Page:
Several tremors were recorded just northeast of the Bárðarbunga volcano under the Vatnajökull glacier this morning, data from the Icelandic Met Office shows.
While most of these tremors were just under or just over a magnitude of 1, the largest was a 4.8, recorded at 3:54 this morning. Despite this, no volcanic activity was recorded.
Bárðarbunga has long been on the radar, but speculations over an impending eruption were last being reported on some five years ago. This was later supplanted by the actual eruption of Holuhraun, far to the north of Bárðarbunga in the Icelandic Highlands. That eruption saw magma bubble to the surface and last some six months.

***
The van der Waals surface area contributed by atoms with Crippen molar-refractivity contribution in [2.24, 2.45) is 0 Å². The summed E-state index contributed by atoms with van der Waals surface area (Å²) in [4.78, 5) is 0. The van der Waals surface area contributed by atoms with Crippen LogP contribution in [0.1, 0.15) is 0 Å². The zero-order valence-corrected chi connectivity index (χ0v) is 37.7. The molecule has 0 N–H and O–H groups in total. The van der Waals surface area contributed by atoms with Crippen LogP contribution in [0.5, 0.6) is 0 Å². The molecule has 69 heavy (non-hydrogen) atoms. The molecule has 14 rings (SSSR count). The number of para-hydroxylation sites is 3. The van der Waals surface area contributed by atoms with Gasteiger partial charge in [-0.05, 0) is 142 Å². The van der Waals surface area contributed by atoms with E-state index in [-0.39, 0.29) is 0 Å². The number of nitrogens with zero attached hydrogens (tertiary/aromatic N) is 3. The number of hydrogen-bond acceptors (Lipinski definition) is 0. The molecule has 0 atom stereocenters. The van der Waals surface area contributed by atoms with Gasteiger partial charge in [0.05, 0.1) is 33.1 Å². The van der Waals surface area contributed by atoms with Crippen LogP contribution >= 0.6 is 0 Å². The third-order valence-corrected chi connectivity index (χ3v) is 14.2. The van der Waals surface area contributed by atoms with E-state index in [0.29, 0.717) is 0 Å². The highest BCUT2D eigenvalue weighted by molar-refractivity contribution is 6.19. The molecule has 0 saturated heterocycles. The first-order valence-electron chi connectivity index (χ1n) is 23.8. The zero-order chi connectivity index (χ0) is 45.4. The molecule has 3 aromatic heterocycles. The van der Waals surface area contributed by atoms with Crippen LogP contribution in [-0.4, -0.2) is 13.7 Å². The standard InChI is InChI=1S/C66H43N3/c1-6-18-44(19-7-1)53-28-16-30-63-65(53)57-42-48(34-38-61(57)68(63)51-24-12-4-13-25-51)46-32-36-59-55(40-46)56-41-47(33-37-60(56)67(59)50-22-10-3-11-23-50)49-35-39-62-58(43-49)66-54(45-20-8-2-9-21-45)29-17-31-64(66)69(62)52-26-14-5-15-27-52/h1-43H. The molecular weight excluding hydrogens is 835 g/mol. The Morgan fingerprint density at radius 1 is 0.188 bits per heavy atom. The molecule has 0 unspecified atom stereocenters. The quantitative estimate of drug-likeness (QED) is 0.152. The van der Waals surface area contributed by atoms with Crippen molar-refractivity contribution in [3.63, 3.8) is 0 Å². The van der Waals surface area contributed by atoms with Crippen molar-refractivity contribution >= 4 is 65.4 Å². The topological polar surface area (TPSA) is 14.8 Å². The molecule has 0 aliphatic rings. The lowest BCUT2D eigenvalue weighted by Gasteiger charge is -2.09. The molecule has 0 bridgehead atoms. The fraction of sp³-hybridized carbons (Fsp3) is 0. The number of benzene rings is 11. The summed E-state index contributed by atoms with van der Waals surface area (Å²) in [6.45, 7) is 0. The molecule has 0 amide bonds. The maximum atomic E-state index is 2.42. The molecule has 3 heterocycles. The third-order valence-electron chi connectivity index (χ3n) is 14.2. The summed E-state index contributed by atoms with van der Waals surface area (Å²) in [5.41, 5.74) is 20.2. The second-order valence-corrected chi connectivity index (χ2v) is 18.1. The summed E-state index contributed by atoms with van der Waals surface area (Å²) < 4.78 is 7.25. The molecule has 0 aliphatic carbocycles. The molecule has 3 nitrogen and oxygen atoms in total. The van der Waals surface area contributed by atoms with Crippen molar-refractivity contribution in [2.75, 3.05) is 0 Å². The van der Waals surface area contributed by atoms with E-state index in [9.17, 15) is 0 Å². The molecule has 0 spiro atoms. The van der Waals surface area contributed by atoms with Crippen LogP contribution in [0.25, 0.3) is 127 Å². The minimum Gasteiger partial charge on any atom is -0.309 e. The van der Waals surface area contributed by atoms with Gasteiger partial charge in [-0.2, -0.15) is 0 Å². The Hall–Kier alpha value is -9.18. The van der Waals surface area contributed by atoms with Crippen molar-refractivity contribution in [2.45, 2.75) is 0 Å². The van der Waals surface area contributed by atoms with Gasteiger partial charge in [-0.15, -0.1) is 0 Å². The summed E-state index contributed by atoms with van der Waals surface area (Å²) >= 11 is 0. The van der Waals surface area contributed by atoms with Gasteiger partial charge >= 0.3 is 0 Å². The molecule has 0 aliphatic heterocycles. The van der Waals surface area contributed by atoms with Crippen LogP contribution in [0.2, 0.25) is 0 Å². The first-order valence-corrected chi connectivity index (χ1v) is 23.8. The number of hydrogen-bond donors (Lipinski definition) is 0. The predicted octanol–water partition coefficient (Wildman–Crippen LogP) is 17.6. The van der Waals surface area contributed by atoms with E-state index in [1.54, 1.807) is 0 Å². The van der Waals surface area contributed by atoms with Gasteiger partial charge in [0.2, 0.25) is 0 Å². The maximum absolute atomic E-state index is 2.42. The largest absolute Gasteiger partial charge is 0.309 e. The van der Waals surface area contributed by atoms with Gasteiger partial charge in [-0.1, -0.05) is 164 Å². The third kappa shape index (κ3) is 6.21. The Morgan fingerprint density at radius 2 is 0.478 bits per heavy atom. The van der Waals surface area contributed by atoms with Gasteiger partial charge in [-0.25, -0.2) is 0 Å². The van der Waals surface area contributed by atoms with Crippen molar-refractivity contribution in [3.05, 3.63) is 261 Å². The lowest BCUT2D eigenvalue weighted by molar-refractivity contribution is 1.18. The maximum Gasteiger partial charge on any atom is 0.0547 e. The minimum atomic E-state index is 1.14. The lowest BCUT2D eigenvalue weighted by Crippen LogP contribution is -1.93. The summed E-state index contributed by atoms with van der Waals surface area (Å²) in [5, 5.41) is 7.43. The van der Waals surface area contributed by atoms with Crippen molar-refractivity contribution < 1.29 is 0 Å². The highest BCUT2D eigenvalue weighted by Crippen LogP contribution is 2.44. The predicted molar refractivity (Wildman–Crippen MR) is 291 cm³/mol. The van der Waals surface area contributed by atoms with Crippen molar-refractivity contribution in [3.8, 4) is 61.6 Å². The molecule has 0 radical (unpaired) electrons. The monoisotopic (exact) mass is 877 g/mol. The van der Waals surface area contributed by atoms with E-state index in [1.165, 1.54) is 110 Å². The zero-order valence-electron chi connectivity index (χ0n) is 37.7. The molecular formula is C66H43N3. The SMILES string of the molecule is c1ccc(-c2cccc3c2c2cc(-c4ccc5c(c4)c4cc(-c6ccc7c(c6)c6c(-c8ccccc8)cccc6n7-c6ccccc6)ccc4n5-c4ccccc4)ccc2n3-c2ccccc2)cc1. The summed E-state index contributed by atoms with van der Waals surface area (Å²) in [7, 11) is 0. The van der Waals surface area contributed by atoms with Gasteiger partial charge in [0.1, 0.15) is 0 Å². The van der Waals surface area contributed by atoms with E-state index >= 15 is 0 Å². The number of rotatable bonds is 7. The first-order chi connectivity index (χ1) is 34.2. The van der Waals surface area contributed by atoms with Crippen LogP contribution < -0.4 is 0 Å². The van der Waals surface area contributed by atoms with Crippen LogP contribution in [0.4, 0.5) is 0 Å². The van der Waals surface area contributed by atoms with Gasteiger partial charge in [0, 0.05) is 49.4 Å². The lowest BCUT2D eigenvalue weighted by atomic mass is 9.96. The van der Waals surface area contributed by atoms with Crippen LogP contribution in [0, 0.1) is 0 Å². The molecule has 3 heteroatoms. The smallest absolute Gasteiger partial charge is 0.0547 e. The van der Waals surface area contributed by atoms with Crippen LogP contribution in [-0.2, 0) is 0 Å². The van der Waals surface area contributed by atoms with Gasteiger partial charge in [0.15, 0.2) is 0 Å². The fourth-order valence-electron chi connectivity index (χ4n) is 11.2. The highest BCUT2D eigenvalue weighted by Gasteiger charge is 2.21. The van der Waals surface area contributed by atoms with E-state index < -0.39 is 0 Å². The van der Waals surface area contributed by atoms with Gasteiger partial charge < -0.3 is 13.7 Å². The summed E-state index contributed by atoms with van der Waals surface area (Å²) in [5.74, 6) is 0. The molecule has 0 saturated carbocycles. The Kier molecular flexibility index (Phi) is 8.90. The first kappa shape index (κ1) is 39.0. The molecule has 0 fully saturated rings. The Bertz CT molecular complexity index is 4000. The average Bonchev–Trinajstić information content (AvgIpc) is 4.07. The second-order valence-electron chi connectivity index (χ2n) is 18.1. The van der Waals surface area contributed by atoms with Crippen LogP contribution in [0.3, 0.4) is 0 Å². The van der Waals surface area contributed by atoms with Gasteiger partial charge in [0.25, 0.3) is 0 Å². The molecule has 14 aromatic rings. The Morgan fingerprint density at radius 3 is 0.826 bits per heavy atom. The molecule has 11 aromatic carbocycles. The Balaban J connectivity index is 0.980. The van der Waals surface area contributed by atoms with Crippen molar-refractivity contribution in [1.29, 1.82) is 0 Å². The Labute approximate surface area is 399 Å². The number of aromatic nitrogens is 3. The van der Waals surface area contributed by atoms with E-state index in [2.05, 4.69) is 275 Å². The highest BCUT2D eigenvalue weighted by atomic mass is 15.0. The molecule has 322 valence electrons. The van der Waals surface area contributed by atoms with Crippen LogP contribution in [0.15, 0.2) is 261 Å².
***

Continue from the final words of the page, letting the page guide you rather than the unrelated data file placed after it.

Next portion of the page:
The most recently troubling activity concerns Mt. Þorbjörn on the Reykjanes peninsula, the area of which has seen thousands of tremors and significant swelling since last January, most likely due to a magma intrusion. While the area is still being monitored closely, activity has been relatively calm recently, and there are as yet no signs of an imminent eruption.
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